I almost wrote a feature story for the Let’s Go best-selling travel guide series.
The key word is almost.
I’ll elaborate in a moment. I first want to pay homage to Thom Singer and Chris Brogan, who, respectively in new posts today, ponder why C-level executives aren’t active in social media and why social networking is necessary.
In 2003, the concept of social media was barely on anyone’s radar, let alone the publishing world &mdash indicative of Writers Market entries from five years ago that rarely included editorial email addresses.
That year, on the heel of adult education classes I taught in Boston and Cambridge, I received an unsolicited email from two Harvard University students, Julia Reischel and Kathy Lee, who were editing the first edition of a roadtripping guide.
They reached out to me to cull my expertise from a 24,000-mile roadtrip adventure in 2001, encompassing over 20 U.S. states and half of Canada, which was the subject of my “Great American Road Trip” classes.
Piquing my curiosity and always willing to share my inveterate travel stories, I met with the young women for about an hour and answered their extemporaneous questions about themed travel, my favorite destinations, lodging, photography, and other subject areas.
They paid me $50 for my time.
Shortly thereafter, the editors propositioned me with the opportunity to expand my blossoming freelance writing career with a bylined feature story in the guide. I was asked to either write about my roadtripping experience or offer advice for wannabe roadtrippers.
Then, I saw the contract.
I could write 800 to 1,600 words easily, and I wasn’t complaining about the $300 fee either. But the contract stipulated the publisher would buy all rights, not to mention there was no guarantee the article would be published.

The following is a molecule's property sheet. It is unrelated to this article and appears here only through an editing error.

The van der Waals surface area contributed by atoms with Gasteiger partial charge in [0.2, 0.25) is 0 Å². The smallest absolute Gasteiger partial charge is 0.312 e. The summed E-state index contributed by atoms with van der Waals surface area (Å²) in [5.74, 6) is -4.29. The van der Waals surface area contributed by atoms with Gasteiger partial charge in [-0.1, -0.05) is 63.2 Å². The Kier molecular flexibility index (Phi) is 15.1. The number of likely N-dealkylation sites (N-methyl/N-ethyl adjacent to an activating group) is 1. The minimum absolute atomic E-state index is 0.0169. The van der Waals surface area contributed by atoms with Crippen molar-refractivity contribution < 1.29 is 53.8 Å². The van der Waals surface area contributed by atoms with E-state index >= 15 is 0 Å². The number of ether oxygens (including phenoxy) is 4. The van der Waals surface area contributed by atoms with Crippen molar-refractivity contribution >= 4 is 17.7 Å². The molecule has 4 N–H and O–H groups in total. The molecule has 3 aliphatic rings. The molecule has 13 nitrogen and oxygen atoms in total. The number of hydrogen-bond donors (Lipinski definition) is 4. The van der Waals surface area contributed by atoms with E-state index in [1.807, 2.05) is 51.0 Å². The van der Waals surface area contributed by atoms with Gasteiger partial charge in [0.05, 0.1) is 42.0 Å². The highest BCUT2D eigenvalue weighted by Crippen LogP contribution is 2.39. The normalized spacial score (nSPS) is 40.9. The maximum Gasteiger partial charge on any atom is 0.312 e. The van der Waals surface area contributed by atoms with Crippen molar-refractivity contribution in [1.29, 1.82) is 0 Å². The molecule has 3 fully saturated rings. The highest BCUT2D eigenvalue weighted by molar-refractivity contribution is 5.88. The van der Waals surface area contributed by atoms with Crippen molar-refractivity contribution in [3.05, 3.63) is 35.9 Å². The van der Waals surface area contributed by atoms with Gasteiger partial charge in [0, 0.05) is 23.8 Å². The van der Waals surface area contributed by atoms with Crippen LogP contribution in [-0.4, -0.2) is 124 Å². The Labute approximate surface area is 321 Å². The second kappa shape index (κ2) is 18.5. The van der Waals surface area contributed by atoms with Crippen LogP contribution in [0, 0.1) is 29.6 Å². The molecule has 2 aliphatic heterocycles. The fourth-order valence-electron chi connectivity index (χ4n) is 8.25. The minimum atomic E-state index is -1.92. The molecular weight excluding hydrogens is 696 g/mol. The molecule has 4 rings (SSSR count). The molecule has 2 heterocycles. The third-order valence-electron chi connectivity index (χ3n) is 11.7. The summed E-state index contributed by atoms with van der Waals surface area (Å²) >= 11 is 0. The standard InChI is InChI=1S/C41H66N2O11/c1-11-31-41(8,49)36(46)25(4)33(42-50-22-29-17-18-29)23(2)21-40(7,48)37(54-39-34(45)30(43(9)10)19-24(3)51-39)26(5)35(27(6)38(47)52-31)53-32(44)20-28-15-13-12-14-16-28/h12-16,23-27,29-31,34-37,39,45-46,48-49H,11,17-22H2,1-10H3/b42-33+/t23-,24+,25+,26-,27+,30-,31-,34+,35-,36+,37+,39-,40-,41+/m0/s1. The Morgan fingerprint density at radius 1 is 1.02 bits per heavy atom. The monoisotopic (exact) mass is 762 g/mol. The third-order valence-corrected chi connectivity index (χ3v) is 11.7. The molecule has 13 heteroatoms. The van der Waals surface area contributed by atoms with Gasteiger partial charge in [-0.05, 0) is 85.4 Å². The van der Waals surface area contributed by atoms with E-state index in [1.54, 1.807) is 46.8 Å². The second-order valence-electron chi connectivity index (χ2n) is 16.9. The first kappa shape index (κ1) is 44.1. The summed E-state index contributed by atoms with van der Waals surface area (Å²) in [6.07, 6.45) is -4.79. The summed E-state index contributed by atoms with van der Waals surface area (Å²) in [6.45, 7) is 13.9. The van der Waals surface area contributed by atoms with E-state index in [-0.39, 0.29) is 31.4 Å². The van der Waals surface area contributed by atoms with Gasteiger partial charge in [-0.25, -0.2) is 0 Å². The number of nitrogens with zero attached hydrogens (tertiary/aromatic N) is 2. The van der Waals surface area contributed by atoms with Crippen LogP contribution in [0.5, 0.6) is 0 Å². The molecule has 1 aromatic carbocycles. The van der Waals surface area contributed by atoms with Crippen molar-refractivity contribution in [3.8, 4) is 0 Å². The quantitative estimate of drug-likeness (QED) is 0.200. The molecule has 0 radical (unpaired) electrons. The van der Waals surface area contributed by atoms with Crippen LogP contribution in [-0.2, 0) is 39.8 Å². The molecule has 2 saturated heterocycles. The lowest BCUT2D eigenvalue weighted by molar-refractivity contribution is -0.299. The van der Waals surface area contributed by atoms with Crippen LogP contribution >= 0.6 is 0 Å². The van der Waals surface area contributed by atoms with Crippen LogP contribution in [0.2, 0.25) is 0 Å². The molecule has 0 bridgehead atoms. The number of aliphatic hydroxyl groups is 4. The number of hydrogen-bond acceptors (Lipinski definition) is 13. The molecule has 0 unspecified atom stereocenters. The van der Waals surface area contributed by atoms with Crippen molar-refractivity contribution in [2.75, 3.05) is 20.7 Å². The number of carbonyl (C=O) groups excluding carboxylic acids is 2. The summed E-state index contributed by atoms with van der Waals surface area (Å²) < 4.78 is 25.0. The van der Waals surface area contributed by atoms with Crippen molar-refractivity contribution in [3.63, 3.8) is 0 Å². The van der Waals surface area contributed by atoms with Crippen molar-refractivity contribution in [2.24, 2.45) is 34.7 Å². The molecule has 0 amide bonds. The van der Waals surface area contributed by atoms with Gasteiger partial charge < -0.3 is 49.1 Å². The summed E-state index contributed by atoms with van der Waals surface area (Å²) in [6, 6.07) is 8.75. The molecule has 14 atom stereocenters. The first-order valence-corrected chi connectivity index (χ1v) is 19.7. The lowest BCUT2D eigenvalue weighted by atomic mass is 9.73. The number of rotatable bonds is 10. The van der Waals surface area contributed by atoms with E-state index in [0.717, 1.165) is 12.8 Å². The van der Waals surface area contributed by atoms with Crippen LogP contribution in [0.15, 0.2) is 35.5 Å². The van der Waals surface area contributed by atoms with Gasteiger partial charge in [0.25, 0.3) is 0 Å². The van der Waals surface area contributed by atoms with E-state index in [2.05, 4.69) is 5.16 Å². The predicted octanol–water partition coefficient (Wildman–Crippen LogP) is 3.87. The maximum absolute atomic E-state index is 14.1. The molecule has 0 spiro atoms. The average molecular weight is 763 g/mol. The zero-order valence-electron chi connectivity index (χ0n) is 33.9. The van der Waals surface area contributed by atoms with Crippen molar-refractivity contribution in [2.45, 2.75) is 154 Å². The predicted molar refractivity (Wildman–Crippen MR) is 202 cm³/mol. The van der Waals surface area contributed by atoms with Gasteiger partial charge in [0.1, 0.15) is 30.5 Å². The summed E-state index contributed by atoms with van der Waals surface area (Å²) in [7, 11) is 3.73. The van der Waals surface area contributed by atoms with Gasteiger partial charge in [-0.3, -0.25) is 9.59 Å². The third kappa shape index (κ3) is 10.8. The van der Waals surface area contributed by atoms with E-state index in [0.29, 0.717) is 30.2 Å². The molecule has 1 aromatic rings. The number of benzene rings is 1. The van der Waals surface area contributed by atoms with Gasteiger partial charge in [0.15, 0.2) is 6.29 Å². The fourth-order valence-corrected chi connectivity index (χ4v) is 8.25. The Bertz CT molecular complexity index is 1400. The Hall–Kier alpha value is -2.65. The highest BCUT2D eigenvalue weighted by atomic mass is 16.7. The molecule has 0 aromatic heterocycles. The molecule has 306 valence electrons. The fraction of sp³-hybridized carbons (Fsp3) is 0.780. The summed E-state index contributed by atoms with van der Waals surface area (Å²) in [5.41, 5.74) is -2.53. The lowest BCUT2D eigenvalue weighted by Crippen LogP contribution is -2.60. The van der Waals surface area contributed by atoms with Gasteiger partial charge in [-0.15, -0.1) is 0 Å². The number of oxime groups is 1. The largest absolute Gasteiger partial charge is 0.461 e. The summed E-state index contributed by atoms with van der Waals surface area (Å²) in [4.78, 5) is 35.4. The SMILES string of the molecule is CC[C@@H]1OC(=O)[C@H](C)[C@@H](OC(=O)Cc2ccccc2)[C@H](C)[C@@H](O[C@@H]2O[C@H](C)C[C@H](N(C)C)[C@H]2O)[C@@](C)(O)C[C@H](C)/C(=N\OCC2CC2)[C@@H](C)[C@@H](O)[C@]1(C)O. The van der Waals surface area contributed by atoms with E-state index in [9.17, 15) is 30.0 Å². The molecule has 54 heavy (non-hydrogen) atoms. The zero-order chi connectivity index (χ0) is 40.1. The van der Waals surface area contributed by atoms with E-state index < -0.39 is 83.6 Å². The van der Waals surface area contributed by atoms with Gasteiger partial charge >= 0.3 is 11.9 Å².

Looking at my archived email response, I requested to amend the contract and offer First Global Book Rights to retain my serial rights, else a greater per-word fee.
The publisher denied my amendment, I chose not to write anything, and we agreed to disagree.
I remember first seeing the book, after its publication, at Harvard’s bookstore. It looked sophisticated enough, but the content would have been much better had my story been included. But I’m biased.
Imagine how the above anecdote could be exaggerated today, had email played a lesser part and social media a greater one. For instance, suppose I was contacted after someone had seen my e-book, podcast, or blog on travel. Or, I could have been contacted after seeing Flickr photos and Twitter updates about roadtripping adventures. And so forth.
But even with email alone, social media (in its infancy) played a part: had I not been teaching adult ed classes on roadtripping, the editors would not have reached out to me, and the publisher would not have considered amending its contract to me.